To Kane’s disappointment though, the book was limited to twenty-one images and fell short of his desire for a fully-illustrated account. Although pleased with the book’s positive reception, for Kane it represented an unfulfilled dream and lead to his longing for a future edition with “a much more extensive series of illustrations.” The Royal Ontario Museum’s edition of Wanderings of an Artist brings together for the first time Kane’s narrative with the complete complement of images he painted to illustrate his story and experiences.
Nearly 156 years later, this edition will realize the artist’s ambition and provide readers with the full and complete illustrated account of Kane’s travels during the final years of the fur-trade period.
Textiles are an essential part of Mexico’s enduring legacy. Over the course of four millennia, many cultures have flourished. The Maya, the Aztec and other major civilizations developed distinctive forms of adornment and dress. The Spanish Conquest of 1521 brought European garment styles, raw materials, skills and design motifs. Contemporary textiles owe their range and vitality to this fusion of traditions. Ceaselessly evolving, Mexican textiles combine prodigious technical prowess with exquisite artistry. This publication tells the fascinating story of Mexican textiles. From sarapes and rebozos to splendid examples of beadwork, constructed from, minuscule imported glass beads, the author covers the evolution of male and female dress, and the vast range of techniques used by spinners, dyers, weavers and embroiderers. Chloë Sayer offers a scholarly yet readable introduction to the important field of cultural textiles. This landmark reference work appeals to the many audiences passionate about Mexican history and culture, textiles, and design in general.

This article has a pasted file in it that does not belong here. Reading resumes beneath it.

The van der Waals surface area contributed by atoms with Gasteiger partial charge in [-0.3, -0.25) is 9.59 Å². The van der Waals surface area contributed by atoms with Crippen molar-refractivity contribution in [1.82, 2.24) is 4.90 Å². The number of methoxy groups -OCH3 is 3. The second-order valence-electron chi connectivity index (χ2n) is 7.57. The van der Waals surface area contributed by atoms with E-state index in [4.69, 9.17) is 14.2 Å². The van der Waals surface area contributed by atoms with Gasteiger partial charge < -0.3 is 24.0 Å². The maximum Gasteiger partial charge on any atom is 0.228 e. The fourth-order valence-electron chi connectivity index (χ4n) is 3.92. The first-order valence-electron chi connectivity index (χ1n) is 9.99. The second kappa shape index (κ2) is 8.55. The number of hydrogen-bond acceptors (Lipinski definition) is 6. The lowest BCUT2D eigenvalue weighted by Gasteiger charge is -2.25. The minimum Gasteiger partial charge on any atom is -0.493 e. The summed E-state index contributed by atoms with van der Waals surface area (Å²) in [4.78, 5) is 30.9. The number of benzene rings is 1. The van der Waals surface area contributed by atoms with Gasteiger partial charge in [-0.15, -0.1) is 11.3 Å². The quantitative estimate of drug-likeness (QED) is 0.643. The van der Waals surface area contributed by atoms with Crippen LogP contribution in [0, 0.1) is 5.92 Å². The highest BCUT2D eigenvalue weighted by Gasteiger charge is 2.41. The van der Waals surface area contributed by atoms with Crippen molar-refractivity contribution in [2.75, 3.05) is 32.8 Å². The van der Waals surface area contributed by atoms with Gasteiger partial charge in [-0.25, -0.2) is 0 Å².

A detailed guide highlighting nearly 40 showpieces from the ROM's exhibition Pompeii: In the Shadow of the Volcano. Accompanied by stunning photography and unique contextual images, this guidebook covers of one of the greatest archaeological discoveries of our time. From ordinary household items to extraordinary pieces of art, the book highlights the life of the people of Pompeii, real people, not unlike us. Readers are able to view stunning sculptures rooted in Greek mythology, gladiator equipment that tell the tales of bloody combat, and even a mosaic dog that would have guarded the entrance to a household. From viewing a society in its prime, readers are taken to the moment disaster struck where on display is food that was about to be eaten—bread, figs, and olives well past their best-before date. The disaster becomes all the more real with the heartbreaking casts of the people unable to escape—men, women, children, and even a dog.
Pompeii and its fate are explored through sections that examine the chronology of the disaster as well as its devastating toll and aftermath.
Canadian artist Paul Kane lived in a century when foreign cultures were expanding across North America. Native cultures were encouraged to adopt different world views and alter the way they made a living. Kane—aware that aboriginal cultures were changing—set out to produce a visual record of Native peoples and the land they inhabited before such a record was no longer possible. From 1845 to 1848, Kane journeyed extensively across Canada, taking graphite, watercolour, and oil-on-paper sketches of the peoples he met and their cultural practices.